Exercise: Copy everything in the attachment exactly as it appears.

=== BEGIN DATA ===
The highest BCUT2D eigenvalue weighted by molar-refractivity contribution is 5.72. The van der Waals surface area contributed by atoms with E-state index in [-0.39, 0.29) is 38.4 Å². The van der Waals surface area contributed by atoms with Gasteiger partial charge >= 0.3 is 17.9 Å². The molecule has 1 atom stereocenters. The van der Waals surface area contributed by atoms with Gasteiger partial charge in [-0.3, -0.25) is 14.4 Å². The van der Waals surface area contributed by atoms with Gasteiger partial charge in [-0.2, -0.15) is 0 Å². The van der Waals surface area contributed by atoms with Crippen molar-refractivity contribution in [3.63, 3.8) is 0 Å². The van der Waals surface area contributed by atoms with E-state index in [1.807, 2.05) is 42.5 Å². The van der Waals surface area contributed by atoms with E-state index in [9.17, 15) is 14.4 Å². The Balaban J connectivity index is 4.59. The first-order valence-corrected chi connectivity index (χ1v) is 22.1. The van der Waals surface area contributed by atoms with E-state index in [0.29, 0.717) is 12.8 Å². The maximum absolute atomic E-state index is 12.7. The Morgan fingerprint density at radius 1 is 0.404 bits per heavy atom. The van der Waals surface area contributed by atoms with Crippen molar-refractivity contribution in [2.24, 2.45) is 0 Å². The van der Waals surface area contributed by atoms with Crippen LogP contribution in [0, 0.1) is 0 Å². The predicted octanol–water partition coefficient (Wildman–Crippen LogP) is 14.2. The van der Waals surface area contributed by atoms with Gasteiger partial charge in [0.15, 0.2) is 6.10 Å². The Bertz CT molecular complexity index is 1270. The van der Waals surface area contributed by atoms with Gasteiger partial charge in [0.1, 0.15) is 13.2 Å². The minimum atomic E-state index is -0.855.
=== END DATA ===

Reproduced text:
The highest BCUT2D eigenvalue weighted by molar-refractivity contribution is 5.72. The van der Waals surface area contributed by atoms with E-state index in [-0.39, 0.29) is 38.4 Å². The van der Waals surface area contributed by atoms with Gasteiger partial charge >= 0.3 is 17.9 Å². The molecule has 1 atom stereocenters. The van der Waals surface area contributed by atoms with Gasteiger partial charge in [-0.3, -0.25) is 14.4 Å². The van der Waals surface area contributed by atoms with Gasteiger partial charge in [-0.2, -0.15) is 0 Å². The van der Waals surface area contributed by atoms with Crippen molar-refractivity contribution in [3.63, 3.8) is 0 Å². The van der Waals surface area contributed by atoms with E-state index in [1.807, 2.05) is 42.5 Å². The van der Waals surface area contributed by atoms with E-state index in [9.17, 15) is 14.4 Å². The Balaban J connectivity index is 4.59. The first-order valence-corrected chi connectivity index (χ1v) is 22.1. The van der Waals surface area contributed by atoms with E-state index in [0.29, 0.717) is 12.8 Å². The maximum absolute atomic E-state index is 12.7. The Morgan fingerprint density at radius 1 is 0.404 bits per heavy atom. The van der Waals surface area contributed by atoms with Crippen molar-refractivity contribution in [2.24, 2.45) is 0 Å². The van der Waals surface area contributed by atoms with Crippen LogP contribution in [0, 0.1) is 0 Å². The predicted octanol–water partition coefficient (Wildman–Crippen LogP) is 14.2. The van der Waals surface area contributed by atoms with Gasteiger partial charge in [0.15, 0.2) is 6.10 Å². The Bertz CT molecular complexity index is 1270. The van der Waals surface area contributed by atoms with Gasteiger partial charge in [0.1, 0.15) is 13.2 Å². The minimum atomic E-state index is -0.855.